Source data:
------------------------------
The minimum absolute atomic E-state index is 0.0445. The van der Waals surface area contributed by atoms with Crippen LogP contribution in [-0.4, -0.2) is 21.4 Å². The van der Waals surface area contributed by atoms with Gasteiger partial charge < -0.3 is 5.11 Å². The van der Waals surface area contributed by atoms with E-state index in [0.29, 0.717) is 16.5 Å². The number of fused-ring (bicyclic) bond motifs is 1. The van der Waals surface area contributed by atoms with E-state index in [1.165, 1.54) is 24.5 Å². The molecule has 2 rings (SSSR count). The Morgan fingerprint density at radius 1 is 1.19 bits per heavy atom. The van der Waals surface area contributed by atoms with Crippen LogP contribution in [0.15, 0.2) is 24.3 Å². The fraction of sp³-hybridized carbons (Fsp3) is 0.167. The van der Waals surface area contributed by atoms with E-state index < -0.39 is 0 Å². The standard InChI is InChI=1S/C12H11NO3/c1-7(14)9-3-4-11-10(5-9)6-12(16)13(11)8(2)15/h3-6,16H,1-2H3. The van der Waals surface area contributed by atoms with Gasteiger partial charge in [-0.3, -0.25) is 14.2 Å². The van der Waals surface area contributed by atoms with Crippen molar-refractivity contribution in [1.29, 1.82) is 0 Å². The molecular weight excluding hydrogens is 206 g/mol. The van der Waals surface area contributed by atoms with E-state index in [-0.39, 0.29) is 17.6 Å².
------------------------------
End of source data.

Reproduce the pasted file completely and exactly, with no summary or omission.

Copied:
The minimum absolute atomic E-state index is 0.0445. The van der Waals surface area contributed by atoms with Crippen LogP contribution in [-0.4, -0.2) is 21.4 Å². The van der Waals surface area contributed by atoms with Gasteiger partial charge < -0.3 is 5.11 Å². The van der Waals surface area contributed by atoms with E-state index in [0.29, 0.717) is 16.5 Å². The number of fused-ring (bicyclic) bond motifs is 1. The van der Waals surface area contributed by atoms with E-state index in [1.165, 1.54) is 24.5 Å². The molecule has 2 rings (SSSR count). The Morgan fingerprint density at radius 1 is 1.19 bits per heavy atom. The van der Waals surface area contributed by atoms with Crippen LogP contribution in [0.15, 0.2) is 24.3 Å². The fraction of sp³-hybridized carbons (Fsp3) is 0.167. The van der Waals surface area contributed by atoms with E-state index < -0.39 is 0 Å². The standard InChI is InChI=1S/C12H11NO3/c1-7(14)9-3-4-11-10(5-9)6-12(16)13(11)8(2)15/h3-6,16H,1-2H3. The van der Waals surface area contributed by atoms with Gasteiger partial charge in [-0.3, -0.25) is 14.2 Å². The van der Waals surface area contributed by atoms with Crippen molar-refractivity contribution in [1.29, 1.82) is 0 Å². The molecular weight excluding hydrogens is 206 g/mol. The van der Waals surface area contributed by atoms with E-state index in [-0.39, 0.29) is 17.6 Å².